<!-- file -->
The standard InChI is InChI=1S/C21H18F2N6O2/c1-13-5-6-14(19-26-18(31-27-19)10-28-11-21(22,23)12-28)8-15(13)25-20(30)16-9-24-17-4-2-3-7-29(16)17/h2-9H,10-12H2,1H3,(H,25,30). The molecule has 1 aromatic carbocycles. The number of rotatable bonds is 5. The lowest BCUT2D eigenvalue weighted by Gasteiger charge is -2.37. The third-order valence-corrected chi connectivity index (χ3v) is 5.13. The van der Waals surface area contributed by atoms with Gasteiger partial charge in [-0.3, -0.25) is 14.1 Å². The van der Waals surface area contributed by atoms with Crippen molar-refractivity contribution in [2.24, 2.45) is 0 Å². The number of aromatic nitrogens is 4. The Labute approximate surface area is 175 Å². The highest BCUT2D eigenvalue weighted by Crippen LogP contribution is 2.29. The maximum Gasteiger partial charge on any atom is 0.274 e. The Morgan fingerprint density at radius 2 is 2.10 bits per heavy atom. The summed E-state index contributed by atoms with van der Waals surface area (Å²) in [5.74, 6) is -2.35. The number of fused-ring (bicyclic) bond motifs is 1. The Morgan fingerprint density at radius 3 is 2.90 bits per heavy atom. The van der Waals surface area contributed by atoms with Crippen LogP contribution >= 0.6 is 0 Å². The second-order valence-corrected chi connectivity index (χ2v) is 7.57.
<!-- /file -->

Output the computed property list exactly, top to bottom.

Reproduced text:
The standard InChI is InChI=1S/C21H18F2N6O2/c1-13-5-6-14(19-26-18(31-27-19)10-28-11-21(22,23)12-28)8-15(13)25-20(30)16-9-24-17-4-2-3-7-29(16)17/h2-9H,10-12H2,1H3,(H,25,30). The molecule has 1 aromatic carbocycles. The number of rotatable bonds is 5. The lowest BCUT2D eigenvalue weighted by Gasteiger charge is -2.37. The third-order valence-corrected chi connectivity index (χ3v) is 5.13. The van der Waals surface area contributed by atoms with Gasteiger partial charge in [-0.3, -0.25) is 14.1 Å². The van der Waals surface area contributed by atoms with Crippen molar-refractivity contribution in [2.24, 2.45) is 0 Å². The number of aromatic nitrogens is 4. The Labute approximate surface area is 175 Å². The highest BCUT2D eigenvalue weighted by Crippen LogP contribution is 2.29. The maximum Gasteiger partial charge on any atom is 0.274 e. The Morgan fingerprint density at radius 2 is 2.10 bits per heavy atom. The summed E-state index contributed by atoms with van der Waals surface area (Å²) in [5.74, 6) is -2.35. The number of fused-ring (bicyclic) bond motifs is 1. The Morgan fingerprint density at radius 3 is 2.90 bits per heavy atom. The van der Waals surface area contributed by atoms with Crippen LogP contribution >= 0.6 is 0 Å². The second-order valence-corrected chi connectivity index (χ2v) is 7.57.